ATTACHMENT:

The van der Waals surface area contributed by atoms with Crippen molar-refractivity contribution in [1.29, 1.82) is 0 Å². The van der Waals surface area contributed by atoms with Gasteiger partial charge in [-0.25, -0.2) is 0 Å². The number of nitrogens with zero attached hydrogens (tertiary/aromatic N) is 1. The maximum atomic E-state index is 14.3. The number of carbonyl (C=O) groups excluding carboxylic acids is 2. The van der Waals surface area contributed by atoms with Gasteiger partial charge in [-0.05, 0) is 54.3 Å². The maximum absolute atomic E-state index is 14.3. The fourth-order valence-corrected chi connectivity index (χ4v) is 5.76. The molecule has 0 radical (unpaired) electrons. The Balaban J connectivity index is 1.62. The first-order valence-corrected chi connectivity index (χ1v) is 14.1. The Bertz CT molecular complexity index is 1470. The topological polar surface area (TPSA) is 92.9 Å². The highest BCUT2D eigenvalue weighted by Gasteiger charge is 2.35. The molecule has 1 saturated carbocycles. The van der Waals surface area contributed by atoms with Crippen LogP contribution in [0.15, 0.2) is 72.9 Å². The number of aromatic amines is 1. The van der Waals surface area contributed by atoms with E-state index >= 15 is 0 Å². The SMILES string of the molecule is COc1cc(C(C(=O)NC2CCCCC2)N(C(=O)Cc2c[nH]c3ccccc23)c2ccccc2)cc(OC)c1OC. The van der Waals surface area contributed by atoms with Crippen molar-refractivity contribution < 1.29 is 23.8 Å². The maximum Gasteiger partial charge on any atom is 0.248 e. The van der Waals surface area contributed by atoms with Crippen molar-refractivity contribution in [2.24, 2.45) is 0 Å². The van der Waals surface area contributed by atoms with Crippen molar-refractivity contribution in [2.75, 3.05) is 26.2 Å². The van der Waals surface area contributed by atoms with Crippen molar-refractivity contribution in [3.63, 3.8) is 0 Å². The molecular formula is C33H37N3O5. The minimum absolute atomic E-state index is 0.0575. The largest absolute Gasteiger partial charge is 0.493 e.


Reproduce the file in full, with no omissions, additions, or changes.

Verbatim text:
The van der Waals surface area contributed by atoms with Crippen molar-refractivity contribution in [1.29, 1.82) is 0 Å². The van der Waals surface area contributed by atoms with Gasteiger partial charge in [-0.25, -0.2) is 0 Å². The number of nitrogens with zero attached hydrogens (tertiary/aromatic N) is 1. The maximum atomic E-state index is 14.3. The number of carbonyl (C=O) groups excluding carboxylic acids is 2. The van der Waals surface area contributed by atoms with Gasteiger partial charge in [-0.05, 0) is 54.3 Å². The maximum absolute atomic E-state index is 14.3. The fourth-order valence-corrected chi connectivity index (χ4v) is 5.76. The molecule has 0 radical (unpaired) electrons. The Balaban J connectivity index is 1.62. The first-order valence-corrected chi connectivity index (χ1v) is 14.1. The Bertz CT molecular complexity index is 1470. The topological polar surface area (TPSA) is 92.9 Å². The highest BCUT2D eigenvalue weighted by Gasteiger charge is 2.35. The molecule has 1 saturated carbocycles. The van der Waals surface area contributed by atoms with Crippen LogP contribution in [0.15, 0.2) is 72.9 Å². The number of aromatic amines is 1. The van der Waals surface area contributed by atoms with E-state index >= 15 is 0 Å². The SMILES string of the molecule is COc1cc(C(C(=O)NC2CCCCC2)N(C(=O)Cc2c[nH]c3ccccc23)c2ccccc2)cc(OC)c1OC. The van der Waals surface area contributed by atoms with Crippen molar-refractivity contribution < 1.29 is 23.8 Å². The maximum Gasteiger partial charge on any atom is 0.248 e. The van der Waals surface area contributed by atoms with Crippen molar-refractivity contribution in [2.24, 2.45) is 0 Å². The van der Waals surface area contributed by atoms with Crippen molar-refractivity contribution in [2.75, 3.05) is 26.2 Å². The van der Waals surface area contributed by atoms with Crippen molar-refractivity contribution in [3.63, 3.8) is 0 Å². The molecular formula is C33H37N3O5. The minimum absolute atomic E-state index is 0.0575. The largest absolute Gasteiger partial charge is 0.493 e.